Because most gun buyers don't know any better. Many first time buyers (erroneously) assume that a new gun is going to be better and more trouble-free. More often than not nothing could be farther from the truth.
A gun dealer's highest markup comes NOT from selling new guns, but from selling used guns, instead. If you like guns, there are few occasions sweeter in life than walking into a gun shop that's just taken in a passel of guns from somebody's grieving widow! The experience is tantamount to discovering GOLD!
I've watched gunshop owners become almost orgasmic the moment they see one of these, 'gun shop widows' walks through the front door. While I don't know the percentages, I suspect that people have far less trouble with someone else's old gun THAT WORKS than with many new guns that don't.
Glock pistols immediately come to mind. Why? Because Glock has been using the ingenuous American public to field test their plastic experiments and marginally defective, 'factory-reconditioned' police trade-ins for many years, now, and always at the public's own expense. In fact, if I weren't already an armorer I wouldn't touch a Glock at all.
Over the past two decades, all of the major gun manufacturers have released their own, 'dog models' on the market. It's just another one of the risks a gun buyer takes when he purchases a new firearm. Should you buy a used gun? Learn how to check one out. If it passes muster then that's the piece you should buy first!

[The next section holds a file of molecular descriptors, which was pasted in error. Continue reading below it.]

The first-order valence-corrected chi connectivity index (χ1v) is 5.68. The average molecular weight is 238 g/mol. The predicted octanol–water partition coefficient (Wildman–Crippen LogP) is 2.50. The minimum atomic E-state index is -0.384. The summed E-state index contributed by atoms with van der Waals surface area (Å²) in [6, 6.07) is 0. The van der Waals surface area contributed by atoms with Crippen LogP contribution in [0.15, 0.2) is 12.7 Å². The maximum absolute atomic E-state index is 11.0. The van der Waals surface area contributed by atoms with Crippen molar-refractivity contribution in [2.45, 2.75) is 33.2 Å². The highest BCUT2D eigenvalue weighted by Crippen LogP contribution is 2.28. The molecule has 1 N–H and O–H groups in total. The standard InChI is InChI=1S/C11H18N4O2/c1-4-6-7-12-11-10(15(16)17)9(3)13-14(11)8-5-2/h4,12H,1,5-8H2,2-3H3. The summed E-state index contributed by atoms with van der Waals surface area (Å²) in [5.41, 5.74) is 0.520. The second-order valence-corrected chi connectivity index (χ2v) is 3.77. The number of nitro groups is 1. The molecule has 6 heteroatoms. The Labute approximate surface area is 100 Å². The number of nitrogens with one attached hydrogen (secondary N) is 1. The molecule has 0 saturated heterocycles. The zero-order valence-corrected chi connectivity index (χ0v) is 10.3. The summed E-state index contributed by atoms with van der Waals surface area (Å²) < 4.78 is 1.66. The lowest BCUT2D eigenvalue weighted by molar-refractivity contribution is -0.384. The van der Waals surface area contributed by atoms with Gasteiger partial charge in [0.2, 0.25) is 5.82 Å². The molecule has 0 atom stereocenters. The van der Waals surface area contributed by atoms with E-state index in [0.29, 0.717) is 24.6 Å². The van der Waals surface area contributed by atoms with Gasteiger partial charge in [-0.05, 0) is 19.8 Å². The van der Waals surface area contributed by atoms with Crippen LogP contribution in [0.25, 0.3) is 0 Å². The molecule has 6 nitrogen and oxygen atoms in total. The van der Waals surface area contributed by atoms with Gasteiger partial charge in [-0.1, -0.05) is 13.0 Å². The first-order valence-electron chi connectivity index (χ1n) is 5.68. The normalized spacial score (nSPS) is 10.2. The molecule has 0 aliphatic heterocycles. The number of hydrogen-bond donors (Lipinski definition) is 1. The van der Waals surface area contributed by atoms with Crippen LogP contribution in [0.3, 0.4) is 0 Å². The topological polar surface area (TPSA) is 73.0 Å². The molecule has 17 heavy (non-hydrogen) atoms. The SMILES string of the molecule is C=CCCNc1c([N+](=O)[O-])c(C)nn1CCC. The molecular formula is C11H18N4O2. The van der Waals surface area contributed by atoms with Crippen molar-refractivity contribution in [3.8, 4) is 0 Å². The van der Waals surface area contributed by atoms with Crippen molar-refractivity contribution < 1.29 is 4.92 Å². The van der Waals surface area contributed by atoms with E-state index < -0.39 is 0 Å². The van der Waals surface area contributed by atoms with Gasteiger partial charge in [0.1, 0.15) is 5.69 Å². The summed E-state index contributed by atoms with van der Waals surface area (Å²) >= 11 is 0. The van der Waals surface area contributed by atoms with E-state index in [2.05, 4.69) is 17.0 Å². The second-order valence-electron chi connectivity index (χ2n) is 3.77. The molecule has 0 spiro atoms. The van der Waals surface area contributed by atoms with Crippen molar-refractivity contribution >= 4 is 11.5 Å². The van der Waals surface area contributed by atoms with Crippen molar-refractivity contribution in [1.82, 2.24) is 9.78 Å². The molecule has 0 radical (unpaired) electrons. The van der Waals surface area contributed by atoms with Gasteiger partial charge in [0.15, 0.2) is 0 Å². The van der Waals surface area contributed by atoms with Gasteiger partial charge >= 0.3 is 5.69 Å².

ADDED: Ahhh, Gregg, reread the last paragraph and stay away from older Remington 700/770's - OK. As for the presumed advantage of a new gun's warranty? Glock has the worst factory service in the world. No, wait, H&K has the worst factory service in the world. No, scratch that, Taurus has the worst factory service. Ahhh, I'm not so sure. Maybe, it's Kel-Tec that I'm thinking about. Ahh, hell, they all stink. (But Glock is, probably, the worst.)
If you want a new gun with, at least, a factory warranty that works you've got very few viable choices to make. In my opinion: Smith & Wesson; Strum-Ruger; Arsenal, Inc; Springfield; and, perhaps, Kimber lead the rest of the entire industry.
(At the present time I'm waiting to see what happens with FN? Only problem is, I've never had an FN firearm that did not work! FN seems to be a different kind of gun company.)